While current markets may be declining and operating in a well-worn pattern, the SME sector can be much more open to change. Yet the SME sector is not a green-field opportunity as they’re already buying what they need from someone/large brands – but can you offer them a better product or idea that can reach the SME decision maker?
This best practice guide looks at the culture and management within SMEs, the difference between branding and positioning, as well as barriers to communicating with SMEs. Lead generation and salesforce engagement and relationship building is also covered in detail.
This guide will help B2B marketers understand the SME market, measure brand sentiment to gain valuable opportunities, engage SME customers and identify key attributes to a successful SME-targeted campaign.
This guide will help you:
- Understand the SME market – your target market’s needs, motivations and values, and how changing technology and the economy are impacting the small business sector.
- Evaluate opportunities – create an online community for customers and prospects to measure your brand perception as well as gain valuable opportunities.
- Engage SME customers – combine good, relevant content with the right tools to communicate effectively to SME customers.
- Identify key attributes of a successful SME-targeted campaign – five companies with well-rated SME campaigns that have six common characteristics.
This guide covers:
- Strategy – leads conversion and salesforce engagement.
- Brand and positioning – create a unique position in a crowded marketplace, and evolve your brand and position in line with your target market.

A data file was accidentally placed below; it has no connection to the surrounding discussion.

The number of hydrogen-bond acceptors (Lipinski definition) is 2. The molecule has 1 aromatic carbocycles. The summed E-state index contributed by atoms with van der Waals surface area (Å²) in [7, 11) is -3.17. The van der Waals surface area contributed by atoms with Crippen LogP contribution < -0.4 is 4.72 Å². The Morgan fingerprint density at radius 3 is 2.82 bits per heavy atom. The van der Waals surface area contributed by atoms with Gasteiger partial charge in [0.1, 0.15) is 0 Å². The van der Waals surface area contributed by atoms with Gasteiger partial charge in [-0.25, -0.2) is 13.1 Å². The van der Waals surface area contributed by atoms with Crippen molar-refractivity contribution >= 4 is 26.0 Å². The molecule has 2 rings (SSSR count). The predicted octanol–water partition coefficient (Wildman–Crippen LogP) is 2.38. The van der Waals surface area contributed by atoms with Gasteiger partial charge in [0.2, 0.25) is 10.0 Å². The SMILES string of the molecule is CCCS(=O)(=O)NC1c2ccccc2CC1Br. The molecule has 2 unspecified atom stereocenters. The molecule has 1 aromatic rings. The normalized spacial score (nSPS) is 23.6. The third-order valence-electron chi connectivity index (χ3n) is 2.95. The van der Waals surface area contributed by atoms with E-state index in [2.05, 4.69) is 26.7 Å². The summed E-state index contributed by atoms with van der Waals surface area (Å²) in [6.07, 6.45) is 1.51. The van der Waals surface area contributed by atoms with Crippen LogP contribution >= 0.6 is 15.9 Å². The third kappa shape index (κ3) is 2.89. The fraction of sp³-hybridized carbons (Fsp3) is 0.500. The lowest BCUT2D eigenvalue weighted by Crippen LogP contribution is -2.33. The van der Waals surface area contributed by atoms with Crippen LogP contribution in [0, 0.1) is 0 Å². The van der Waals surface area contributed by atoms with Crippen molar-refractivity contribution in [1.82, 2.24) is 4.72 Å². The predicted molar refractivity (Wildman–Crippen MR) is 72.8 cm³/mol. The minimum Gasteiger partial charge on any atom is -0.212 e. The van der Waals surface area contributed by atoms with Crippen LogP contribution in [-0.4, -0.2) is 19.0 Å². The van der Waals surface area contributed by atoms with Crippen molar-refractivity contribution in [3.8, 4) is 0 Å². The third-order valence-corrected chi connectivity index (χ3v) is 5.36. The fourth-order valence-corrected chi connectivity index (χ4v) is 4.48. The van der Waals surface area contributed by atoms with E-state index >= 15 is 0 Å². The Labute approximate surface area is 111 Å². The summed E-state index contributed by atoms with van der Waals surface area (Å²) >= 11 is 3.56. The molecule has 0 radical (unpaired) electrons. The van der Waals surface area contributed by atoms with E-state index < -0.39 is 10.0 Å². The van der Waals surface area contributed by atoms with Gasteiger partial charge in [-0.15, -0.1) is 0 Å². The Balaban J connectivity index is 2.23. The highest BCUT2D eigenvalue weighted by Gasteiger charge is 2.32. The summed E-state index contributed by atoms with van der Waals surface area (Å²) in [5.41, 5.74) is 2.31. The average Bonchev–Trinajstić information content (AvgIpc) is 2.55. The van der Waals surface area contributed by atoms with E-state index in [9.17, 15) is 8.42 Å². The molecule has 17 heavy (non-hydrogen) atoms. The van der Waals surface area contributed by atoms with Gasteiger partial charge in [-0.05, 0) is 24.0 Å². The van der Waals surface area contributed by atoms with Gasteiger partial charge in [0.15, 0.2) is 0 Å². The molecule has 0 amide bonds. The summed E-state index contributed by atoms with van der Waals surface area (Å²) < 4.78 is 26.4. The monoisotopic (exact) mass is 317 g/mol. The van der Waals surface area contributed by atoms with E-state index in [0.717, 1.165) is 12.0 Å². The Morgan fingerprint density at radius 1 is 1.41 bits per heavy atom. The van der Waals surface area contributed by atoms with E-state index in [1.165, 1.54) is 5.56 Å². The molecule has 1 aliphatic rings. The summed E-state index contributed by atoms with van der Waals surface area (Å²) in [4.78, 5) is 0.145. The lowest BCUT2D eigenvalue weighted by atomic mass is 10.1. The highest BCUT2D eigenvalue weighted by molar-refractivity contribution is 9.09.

- Goals and objectives – work with sales to achieve better alignment and adapt your sales and marketing plan to meet SMEs’ needs.
Who should buy this guide:
- Brand marketers
- Customer service heads
- Digital marketing professionals
- Heads of marketing
- Marketing communications managers
- Heads of social media
- Heads of data/analytics
- Marketing directors
- Marketing executives
- Marketing managers
- VPs of marketing
- Anyone involved in the process of defining or re-defining strategies for targeting the SME sector
1.1 SME definitions and the European/UK landscape
1.2 Current outlook
1.3 The marketing opportunity
1.4 Culture and management within SMEs
Section 2 – Data and insight
2.1 Understanding your existing customers
2.4 External research agency versus inhouse
Section 3 – Brand and positioning
3.1 The key difference between branding and positioning
3.2 Understanding your positioning
3.3 How to create a unique position in a congested market
3.4 Evolving your positioning to fit your target market
Section 4 – Communications channels
4.1 Traditional channels
4.2 Barriers to communicating with SMEs
4.3 Digital channels
Section 5 – Leads, conversion and salesforce engagement
5.1 Changes in the sales environment
5.2 How are leads generated?
5.3 Marketing’s involvement
5.4 Decision-making process
5.5 Sales cycle
5.6 Building relationships
Section 6 – Relationship building
6.1 SME sponsorship
6.2 Community engagement
6.3 Customer service
6.4 Targeted engagement
Section 7 – Case studies
7.2 Business empathy
7.3 Engage the individual
7.4 Innovate and adapt
7.5 Stand out
7.6 Social media
7.7 Understanding performance
7.8 ‘Transformation to social media’ by The Crocodile for Ellisons
- Small business is anything but small in the British economy. SMEs account for 99.9 per cent of all enterprises in the UK. Over half of private sector employment is accountable to SMEs and 48.8 per cent of private sector turnover comes from the market.
- Construction is the UK’s largest business sector by number of enterprises. While the UK may once have been referred to as a nation of shopkeepers, data shows there are 876,000 construction businesses.
- The bad news is SMEs are notoriously difficult to research. They can behave vastly different in specific situations and will have a lower level of consumption for your products than the major businesses you already count as customers.
- SMEs have become more hostile to anything that interrupts their day. Time pressures are more accute in smaller businesses and worsened economic conditions haven’t helped.